An article by Brendan Maslauskas Dunn about military infiltration of an anti-war group around the Port of Olympia.
Ian Minjiras walked out of the anarchist community space Pitch Pipe Infoshop in Tacoma, Wash., and ventured to an anti-war demonstration at a weapons convention where military personnel and law enforcement were in attendance. It was not his first protest, but it was the first protest where many activists met “John Jacob,” who would later be uncovered as a spy for the U.S. Army.
Organisers of a demonstration against the war in Ukraine in Petrozavodsk, Russia were kidnapped and seriously injured by unknown people in masks according to the Food Not Bombs group in the city.
On 9th of March, along with the traditional Food Not Bombs action, demonstration "Against the war in Ukraine" supposed to happen in Petrozavodsk, for a peaceful solution of tense situation there and prevention of bloodshed continuation.
A report by the U.S. Army on their strikebreaking activities (delivering the mail, etc.) during the 1970 postal workers strike.
A fascinating look at Tommy Atkins' hidden tactics to avoid combat on the western front in World War I, or why ‘Blackadder Goes Forth’ could have been a lot funnier (and more subversive)…
A young Army, but the finest we have ever marshalled; improvised at the sound of the cannonade, every man a volunteer, inspired not only by love of country but by a widespread conviction that human freedom was challenged by military and Imperial tyranny, they grudged no sacrifice however unfruitful and shrank from no ordeal however destructive...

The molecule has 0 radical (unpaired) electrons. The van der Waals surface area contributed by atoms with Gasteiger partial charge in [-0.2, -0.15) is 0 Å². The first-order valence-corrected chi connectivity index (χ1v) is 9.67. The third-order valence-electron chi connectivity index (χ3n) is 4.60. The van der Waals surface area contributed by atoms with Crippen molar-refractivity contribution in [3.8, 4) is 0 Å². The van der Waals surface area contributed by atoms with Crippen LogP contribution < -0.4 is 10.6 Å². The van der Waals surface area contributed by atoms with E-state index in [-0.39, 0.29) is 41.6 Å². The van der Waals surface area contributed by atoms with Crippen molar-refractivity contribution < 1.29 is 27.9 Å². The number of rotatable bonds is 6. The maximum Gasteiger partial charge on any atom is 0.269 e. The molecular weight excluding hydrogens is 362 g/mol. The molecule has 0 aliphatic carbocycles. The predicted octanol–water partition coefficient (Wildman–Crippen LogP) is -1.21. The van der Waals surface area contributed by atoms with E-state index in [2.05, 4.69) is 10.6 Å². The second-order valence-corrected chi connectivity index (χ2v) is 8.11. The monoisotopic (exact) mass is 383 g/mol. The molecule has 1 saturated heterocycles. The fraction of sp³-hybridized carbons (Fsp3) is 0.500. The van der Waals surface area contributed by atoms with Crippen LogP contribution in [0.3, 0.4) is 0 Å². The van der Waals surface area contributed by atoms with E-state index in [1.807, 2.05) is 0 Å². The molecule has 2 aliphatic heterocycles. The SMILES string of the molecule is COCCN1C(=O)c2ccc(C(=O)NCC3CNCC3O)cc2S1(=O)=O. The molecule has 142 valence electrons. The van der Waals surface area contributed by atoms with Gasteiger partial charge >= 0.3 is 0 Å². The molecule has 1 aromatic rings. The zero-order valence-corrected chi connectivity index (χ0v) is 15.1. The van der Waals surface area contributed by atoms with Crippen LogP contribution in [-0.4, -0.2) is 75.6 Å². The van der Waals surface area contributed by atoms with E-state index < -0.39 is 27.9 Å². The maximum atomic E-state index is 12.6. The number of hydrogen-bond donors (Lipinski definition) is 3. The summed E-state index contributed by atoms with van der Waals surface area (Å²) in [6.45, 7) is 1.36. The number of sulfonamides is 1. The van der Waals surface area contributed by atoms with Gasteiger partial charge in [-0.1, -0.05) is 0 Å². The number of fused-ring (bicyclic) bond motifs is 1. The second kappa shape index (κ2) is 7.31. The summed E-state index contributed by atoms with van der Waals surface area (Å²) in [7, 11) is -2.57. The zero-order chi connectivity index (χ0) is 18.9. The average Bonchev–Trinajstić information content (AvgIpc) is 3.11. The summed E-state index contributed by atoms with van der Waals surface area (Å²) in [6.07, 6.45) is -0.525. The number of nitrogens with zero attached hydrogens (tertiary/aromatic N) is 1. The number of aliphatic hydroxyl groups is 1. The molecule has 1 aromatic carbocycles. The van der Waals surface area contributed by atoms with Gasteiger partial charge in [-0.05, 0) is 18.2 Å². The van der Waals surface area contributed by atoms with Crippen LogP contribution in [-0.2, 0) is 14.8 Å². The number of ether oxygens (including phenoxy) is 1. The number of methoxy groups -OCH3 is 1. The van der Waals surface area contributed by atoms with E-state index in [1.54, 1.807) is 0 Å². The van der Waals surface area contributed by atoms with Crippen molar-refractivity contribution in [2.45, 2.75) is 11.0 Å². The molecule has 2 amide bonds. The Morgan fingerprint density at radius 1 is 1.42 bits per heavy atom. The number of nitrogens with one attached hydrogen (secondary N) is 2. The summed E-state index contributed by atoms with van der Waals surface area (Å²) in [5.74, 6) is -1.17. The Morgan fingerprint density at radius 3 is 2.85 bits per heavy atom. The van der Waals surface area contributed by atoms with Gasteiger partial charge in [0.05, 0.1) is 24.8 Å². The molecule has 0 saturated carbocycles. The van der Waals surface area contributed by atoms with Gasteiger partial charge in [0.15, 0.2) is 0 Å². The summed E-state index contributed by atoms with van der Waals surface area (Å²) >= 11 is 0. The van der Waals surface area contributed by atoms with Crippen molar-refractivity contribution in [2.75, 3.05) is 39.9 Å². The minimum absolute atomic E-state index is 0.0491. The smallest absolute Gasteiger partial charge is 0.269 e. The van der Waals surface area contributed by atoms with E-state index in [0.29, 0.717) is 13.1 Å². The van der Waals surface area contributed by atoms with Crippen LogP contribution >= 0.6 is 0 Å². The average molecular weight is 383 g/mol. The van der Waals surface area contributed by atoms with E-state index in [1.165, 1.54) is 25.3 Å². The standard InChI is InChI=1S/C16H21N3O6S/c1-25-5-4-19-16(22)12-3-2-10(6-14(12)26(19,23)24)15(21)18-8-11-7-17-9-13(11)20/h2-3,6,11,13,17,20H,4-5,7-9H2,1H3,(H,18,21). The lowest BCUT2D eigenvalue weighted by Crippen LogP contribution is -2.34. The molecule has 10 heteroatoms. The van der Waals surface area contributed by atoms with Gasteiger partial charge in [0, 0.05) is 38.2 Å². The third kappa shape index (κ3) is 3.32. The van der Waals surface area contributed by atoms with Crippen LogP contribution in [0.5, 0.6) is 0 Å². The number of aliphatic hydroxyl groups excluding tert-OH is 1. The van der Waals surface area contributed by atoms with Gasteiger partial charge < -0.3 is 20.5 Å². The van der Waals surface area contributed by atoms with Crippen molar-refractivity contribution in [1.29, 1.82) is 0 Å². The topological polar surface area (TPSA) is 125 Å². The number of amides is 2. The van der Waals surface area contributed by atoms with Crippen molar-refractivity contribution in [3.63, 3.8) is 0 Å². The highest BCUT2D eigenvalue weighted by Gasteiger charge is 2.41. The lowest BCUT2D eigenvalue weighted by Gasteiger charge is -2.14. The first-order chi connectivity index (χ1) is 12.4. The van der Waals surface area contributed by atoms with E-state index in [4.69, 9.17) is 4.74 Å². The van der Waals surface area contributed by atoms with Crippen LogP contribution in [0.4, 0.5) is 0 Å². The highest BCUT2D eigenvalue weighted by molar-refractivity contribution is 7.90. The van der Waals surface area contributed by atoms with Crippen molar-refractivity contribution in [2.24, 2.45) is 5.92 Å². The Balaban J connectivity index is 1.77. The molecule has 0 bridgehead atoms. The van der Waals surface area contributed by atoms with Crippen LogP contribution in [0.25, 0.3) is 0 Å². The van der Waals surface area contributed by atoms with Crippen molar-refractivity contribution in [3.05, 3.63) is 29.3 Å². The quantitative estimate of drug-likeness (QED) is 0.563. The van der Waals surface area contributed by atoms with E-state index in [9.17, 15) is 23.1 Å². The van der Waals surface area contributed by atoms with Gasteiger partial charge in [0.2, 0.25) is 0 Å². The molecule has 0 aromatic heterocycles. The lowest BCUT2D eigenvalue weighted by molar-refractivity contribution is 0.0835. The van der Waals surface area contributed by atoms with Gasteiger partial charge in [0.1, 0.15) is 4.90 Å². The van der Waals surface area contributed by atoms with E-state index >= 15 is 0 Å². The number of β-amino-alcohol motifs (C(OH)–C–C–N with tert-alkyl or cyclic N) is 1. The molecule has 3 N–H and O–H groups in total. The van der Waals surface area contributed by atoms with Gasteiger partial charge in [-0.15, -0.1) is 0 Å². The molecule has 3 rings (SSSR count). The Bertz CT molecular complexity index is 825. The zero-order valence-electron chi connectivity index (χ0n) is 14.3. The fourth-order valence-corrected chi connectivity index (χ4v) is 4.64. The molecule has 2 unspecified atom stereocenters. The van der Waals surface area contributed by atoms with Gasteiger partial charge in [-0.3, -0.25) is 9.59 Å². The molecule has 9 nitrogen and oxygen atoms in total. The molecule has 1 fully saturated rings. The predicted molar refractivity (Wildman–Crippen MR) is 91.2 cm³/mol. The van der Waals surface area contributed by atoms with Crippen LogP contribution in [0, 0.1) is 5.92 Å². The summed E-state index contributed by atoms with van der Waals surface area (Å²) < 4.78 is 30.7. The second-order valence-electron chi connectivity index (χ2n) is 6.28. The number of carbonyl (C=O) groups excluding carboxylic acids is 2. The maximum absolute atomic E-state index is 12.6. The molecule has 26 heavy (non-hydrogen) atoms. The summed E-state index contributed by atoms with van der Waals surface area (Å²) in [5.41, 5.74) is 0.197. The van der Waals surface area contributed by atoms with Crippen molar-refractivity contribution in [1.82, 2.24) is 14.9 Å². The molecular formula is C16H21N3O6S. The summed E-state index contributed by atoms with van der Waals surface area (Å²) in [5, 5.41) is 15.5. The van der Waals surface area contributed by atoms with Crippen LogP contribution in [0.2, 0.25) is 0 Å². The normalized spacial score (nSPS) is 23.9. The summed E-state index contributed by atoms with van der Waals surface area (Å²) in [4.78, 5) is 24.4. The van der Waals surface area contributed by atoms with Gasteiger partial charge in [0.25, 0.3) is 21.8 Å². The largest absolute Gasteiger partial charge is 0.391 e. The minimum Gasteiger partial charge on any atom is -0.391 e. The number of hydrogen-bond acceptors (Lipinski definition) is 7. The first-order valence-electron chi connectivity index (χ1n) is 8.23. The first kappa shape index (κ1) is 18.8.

A short history of the mutiny at Taranto in Italy by West Indian soldiers in the British army at the end of World War I, which had a significant impact subsequently on anti-colonial struggles in the Caribbean.
With the outbreak of the First World War in 1914, thousands of West Indians volunteered to join the British army. They were encouraged to do so by activists like Marcus Garvey, on the basis that if they showed their loyalty to the King they would show they have the right to be treated as equals.
A short appeal by The Levellers for Parliament to adopt a number of political reforms and address the grievances of the army.
That we may no longer be the dissatisfaction of our friends, the subject of our enemies’ malice (to work jealousies and misrepresentations upon), and the suspicion, if not astonishment, of many in the kingdom, in our late or present transactions . . . , we shall in all faithfulness . . .
Set out in 1652, this is Winstanley's vision for a future without money or such extreme laws of private property as we have today. Winstanley was aware that the English Civil War meant a consolidation of power for the Merchant Classes and Landowners and he - quite rightly - predicted the misery and corruption to come.
To His Excellency
General of the
in England, Scotland and Ireland.